On the other side of this door is the dining room, or what was once a dining room, because it has a long table, surrounded by several chairs (and bookshelves on all the walls behind it); but since I haven't entertained recently, the table tends to contain a miscellany of things that I'm currently moving in and out of the house. Across from it on a large desk are two computers–the fifteen-year-old Kaypro that I still prefer for writing, and the new one, an Apple, which is for rewriting because its keyboard always feels alien–in addition to two computer-driven printers that give the boss (lacking a secretary) far neater typescripts and business letters than he could ever produce at the typewriter. Beside the printer is one of the dozen radio receivers distributed throughout the house, so that sound will always be within reach. Here too is a second telephone that is usually unplugged, because even if I'm not sleeping I'd still rather not have my concentration interrupted and, better yet, would rather not seem impolite if it were.
            Behind the space is the bedroom, with a queen-sized bed along one wall and a television along the other. I've kept this room largely free of books, for fear they would distract me as I was trying to get to sleep (just as the writing room in the back is also free of books), but on its walls are instead a painting by Hugh Lifson, a New Yorker now teaching in Iowa, and two sequences of geometric drawings that, in a certain sense, represent an apex of my own visual art. On the bedroom floor is a large metal cabinet whose horizontal shelves, three feet by four, contain prints of my own visual poetry and numerical art. Atop the cabinet, likewise lying prostrate, is a box containing a traveling exhibition of my work (even though it hasn't left this house in years). One of the two bedroom windows is completely covered, its sill used instead for storage; the other is customarily curtained, as it looks out on the back of another building.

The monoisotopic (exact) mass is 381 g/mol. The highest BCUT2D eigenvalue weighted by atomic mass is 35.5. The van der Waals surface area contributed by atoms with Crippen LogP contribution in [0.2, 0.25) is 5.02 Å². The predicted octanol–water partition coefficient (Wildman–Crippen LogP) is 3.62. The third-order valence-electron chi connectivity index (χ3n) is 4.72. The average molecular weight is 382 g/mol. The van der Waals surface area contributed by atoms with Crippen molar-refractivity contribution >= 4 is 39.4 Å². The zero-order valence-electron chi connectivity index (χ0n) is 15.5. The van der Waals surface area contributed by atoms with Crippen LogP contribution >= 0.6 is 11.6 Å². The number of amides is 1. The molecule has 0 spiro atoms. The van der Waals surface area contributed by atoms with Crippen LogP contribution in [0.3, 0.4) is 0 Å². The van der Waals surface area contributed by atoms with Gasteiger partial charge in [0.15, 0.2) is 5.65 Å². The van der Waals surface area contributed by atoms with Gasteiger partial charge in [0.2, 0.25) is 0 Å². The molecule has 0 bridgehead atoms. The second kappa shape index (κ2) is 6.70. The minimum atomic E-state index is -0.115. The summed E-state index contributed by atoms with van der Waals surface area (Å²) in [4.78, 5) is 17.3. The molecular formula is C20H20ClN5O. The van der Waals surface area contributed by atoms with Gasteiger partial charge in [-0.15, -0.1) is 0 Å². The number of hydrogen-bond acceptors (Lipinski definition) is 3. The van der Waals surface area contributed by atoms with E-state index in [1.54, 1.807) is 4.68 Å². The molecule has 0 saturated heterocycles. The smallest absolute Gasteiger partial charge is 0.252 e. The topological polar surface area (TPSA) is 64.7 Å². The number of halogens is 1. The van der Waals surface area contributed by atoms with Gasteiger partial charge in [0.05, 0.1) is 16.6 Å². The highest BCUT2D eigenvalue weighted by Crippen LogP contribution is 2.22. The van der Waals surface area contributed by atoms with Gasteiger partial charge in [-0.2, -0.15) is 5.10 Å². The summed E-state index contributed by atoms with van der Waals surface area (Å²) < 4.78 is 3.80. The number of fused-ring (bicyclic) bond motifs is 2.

Adjacent to the bedroom, with four unadorned windows that look out over the roof of a single-storey restaurant, is the living room, the largest room in my apartment and, in a comparative sense, the least occupied. It has shelves not only along its walls, but an island of storage in the middle. It also has works of art that I've collected over the years–a black and white painting by Suzan Frecon, a kinetic sculpture by Einno Rutsaalo, a wooden car by Paul Zelevansky, and the magnificent six panels, six feet high and fourteen feet across, of ink on doors that are John Furnival's Tour de Babel Changèes en Pont. In this room are also visual works of mine: black and white canvases and prints, with either numbers or words, mostly mounted high above the bookshelves, just below the ceiling. On a revolving stand is the first of my two major holograms.
            The Furnival panels divide the living room couch and coffee table from a back area that contains an audio editing studio and a small viewer placed between pick-up reels for 16 mm. film. It is here that I and at times student interns worked on my principal creative project for the 1980s–separate Epiphanies for audiotape and film. In the corner of this room I put a reading area, with a strong lamp, a chair, and a radio/record player; but I haven't much used it. What I do use, however, is the couch, where I like to put my feet up for short naps.